Friday, September 5, 1997
Selective listening

The Twin Pine Hill controversy offers another demonstration, as if it was needed, of city hall's ability to hear without listening.

Two months ago council heard concerns residents had about blasting the hill to make way for the $10.5-million twin-pad arena and community centre.

The most compelling evidence against the site was taken from the city's five main planning documents, all of which recommended the space remain undeveloped.

Another resident recommended a plebiscite to determine how much the public supports the expense and siting of the facility.

Both concerns deserve reasoned replies. None have been made. And if not for the Yellowknives Dene's reluctance to give away their rights to the hill, the blasting would have begun last month.

But more distressing is the contempt with which council seems to hold public input.

Public concerns seem to be valued only to the degree they comply with what's already been decided by the Corporation of the City of Yellowknife. How is it that council and city hall staff know better than residents what's best for the city? Whose money is it anyway?

Yellowknife citizens have seen plenty of evidence of this lip service city hall gives to public input.

The exorbitant expense of the public library, the Tuaro Dairy write off, the disappearance of the Woodyard, the mean-spirited approach to the houseboat issue, secret meetings ... the list goes on and on.

The city may be able to avoid a plebiscite on the arena and community centre, but there's another one coming. It's called an election.

New liquor store won't wreak havoc
From the Inuvik Drum

Expanded hours and greater selection at the new liquor store shouldn't mean expanded alcohol problems and greater misery for Inuvik.

The new store opens Oct. 1, and will feature 54 hours and six days of service a week, 140 more liquor products than presently offered and 72 more square metres of floor space.

The Inuvik Alcohol Committee and Inuvik MLA Floyd Roland see this expansion as an attempt by government to jack up liquor sales and increase tax revenues. But statistics show that Northerners are drinking less, not more liquor, and it's doubtful whether having 25 beer selections to choose from instead of 18 will change those figures.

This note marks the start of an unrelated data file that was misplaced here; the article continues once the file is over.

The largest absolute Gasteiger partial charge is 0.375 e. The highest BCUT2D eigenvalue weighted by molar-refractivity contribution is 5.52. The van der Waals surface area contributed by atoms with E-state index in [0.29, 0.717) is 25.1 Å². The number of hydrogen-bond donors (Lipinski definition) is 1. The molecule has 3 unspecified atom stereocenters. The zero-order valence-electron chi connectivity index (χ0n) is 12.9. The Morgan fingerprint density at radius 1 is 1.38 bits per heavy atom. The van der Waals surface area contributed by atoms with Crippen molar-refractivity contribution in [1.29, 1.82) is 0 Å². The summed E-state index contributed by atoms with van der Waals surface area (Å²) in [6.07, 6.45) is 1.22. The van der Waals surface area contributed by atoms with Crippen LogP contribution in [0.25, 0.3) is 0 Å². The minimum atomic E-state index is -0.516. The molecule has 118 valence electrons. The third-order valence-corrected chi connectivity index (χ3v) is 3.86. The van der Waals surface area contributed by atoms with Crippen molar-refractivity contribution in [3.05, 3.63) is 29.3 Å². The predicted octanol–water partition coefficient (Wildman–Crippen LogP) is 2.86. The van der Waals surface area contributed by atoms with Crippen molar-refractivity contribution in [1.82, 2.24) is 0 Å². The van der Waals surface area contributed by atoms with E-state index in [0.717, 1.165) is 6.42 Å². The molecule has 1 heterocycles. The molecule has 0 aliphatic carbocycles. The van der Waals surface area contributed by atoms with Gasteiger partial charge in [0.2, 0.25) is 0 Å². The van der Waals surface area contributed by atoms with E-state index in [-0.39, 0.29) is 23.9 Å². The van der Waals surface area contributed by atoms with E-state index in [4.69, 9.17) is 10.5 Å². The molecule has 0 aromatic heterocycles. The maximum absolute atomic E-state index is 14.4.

According to the Brewers Association of Canada, beer consumption in the NWT dropped 17 per cent last year, while hard liquor consumption fell 5.4 per cent. NWT Liquor Commission statistics appear to back up this statement. While sales to consumers have increased slightly, from 2,965,000 litres in 1995 to 3,054,000 litres in 1996, sales to bars in Inuvik fell about the same amount, from 1,408,000 litres to 1,320,000 litres over the same period. Sales to licensees at the Inuvik Liquor Store, meanwhile, fell from 290,000 to 249,000 litres between 1995-96.

The Inuvik Alcohol Committee and Roland believe that more hours and better selection will increase alcohol problems. This isn't likely. Those with alcohol problems are willing to drink almost anything to feed their self-destructive habit. More selection won't change the fact that those clients the committee works with aren't fussy about what they drink, so long as they get high.

As for increased hours, it's likely that those with alcohol problems were not held back by fewer hours offered by the present store. They either stock up, or turn to Lysol and other products to get through until the store reopens.

If anything, expanded hours will only hurt the bootlegging business, which relies on those people caught during store closures, who will pay almost any price on the black market for a bottle.

Perhaps the government does believe this expansion will improve sinking sales. Heaven knows they need the money. But if that's their plan, they may be disappointed. Better hours and selection means only one thing: for responsible drinkers in town, it's time to celebrate. For those with alcohol problems, it's business as usual. For bootleggers, there may be some tough times ahead.

More help needed

Judging by the number of comments we heard over the summer from callers and passers-by about the RCMP in Yellowknife, LEAP -- the Law Enforcement Advocacy Program -- needs to bolster its ranks and put in some overtime.

The program, initiated in 1996 by one-time disgruntled citizen Pam Meuwissen, is based on a similar program out of California that acts as an advocacy group for people having communication difficulties with law enforcement agencies.

Currently lacking in volunteers, the group could use more help in getting public suggestions and complaints about how the city is being policed forwarded to where those suggestions and complaints will do the most good -- on file at the detachment.